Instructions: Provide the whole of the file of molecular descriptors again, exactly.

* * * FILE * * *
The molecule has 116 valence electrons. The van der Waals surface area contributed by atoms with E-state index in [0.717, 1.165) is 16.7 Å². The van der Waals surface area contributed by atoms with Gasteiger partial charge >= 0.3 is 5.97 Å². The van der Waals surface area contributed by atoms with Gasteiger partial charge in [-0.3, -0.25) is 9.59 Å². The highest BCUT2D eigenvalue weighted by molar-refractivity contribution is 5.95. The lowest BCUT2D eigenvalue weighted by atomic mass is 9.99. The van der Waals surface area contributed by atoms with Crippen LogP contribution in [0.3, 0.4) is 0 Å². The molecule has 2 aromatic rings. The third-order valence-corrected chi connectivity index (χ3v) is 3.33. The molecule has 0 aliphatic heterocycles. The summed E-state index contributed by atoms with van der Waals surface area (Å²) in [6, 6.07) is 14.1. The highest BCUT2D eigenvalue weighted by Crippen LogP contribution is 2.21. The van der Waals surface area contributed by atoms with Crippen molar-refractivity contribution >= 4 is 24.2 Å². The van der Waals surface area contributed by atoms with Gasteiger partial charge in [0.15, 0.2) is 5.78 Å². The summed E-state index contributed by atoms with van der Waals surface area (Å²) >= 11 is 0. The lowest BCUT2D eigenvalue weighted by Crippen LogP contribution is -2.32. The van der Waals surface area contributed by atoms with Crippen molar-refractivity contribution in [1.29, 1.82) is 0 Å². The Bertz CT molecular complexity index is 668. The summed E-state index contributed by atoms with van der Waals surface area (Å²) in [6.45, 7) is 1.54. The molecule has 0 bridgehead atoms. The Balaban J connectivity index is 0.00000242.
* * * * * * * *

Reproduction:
The molecule has 116 valence electrons. The van der Waals surface area contributed by atoms with E-state index in [0.717, 1.165) is 16.7 Å². The van der Waals surface area contributed by atoms with Gasteiger partial charge >= 0.3 is 5.97 Å². The van der Waals surface area contributed by atoms with Gasteiger partial charge in [-0.3, -0.25) is 9.59 Å². The highest BCUT2D eigenvalue weighted by molar-refractivity contribution is 5.95. The lowest BCUT2D eigenvalue weighted by atomic mass is 9.99. The van der Waals surface area contributed by atoms with Crippen LogP contribution in [0.3, 0.4) is 0 Å². The molecule has 2 aromatic rings. The third-order valence-corrected chi connectivity index (χ3v) is 3.33. The molecule has 0 aliphatic heterocycles. The summed E-state index contributed by atoms with van der Waals surface area (Å²) in [6, 6.07) is 14.1. The highest BCUT2D eigenvalue weighted by Crippen LogP contribution is 2.21. The van der Waals surface area contributed by atoms with Crippen molar-refractivity contribution >= 4 is 24.2 Å². The van der Waals surface area contributed by atoms with Gasteiger partial charge in [0.15, 0.2) is 5.78 Å². The summed E-state index contributed by atoms with van der Waals surface area (Å²) >= 11 is 0. The lowest BCUT2D eigenvalue weighted by Crippen LogP contribution is -2.32. The van der Waals surface area contributed by atoms with Crippen molar-refractivity contribution in [1.29, 1.82) is 0 Å². The Bertz CT molecular complexity index is 668. The summed E-state index contributed by atoms with van der Waals surface area (Å²) in [6.45, 7) is 1.54. The molecule has 0 bridgehead atoms. The Balaban J connectivity index is 0.00000242.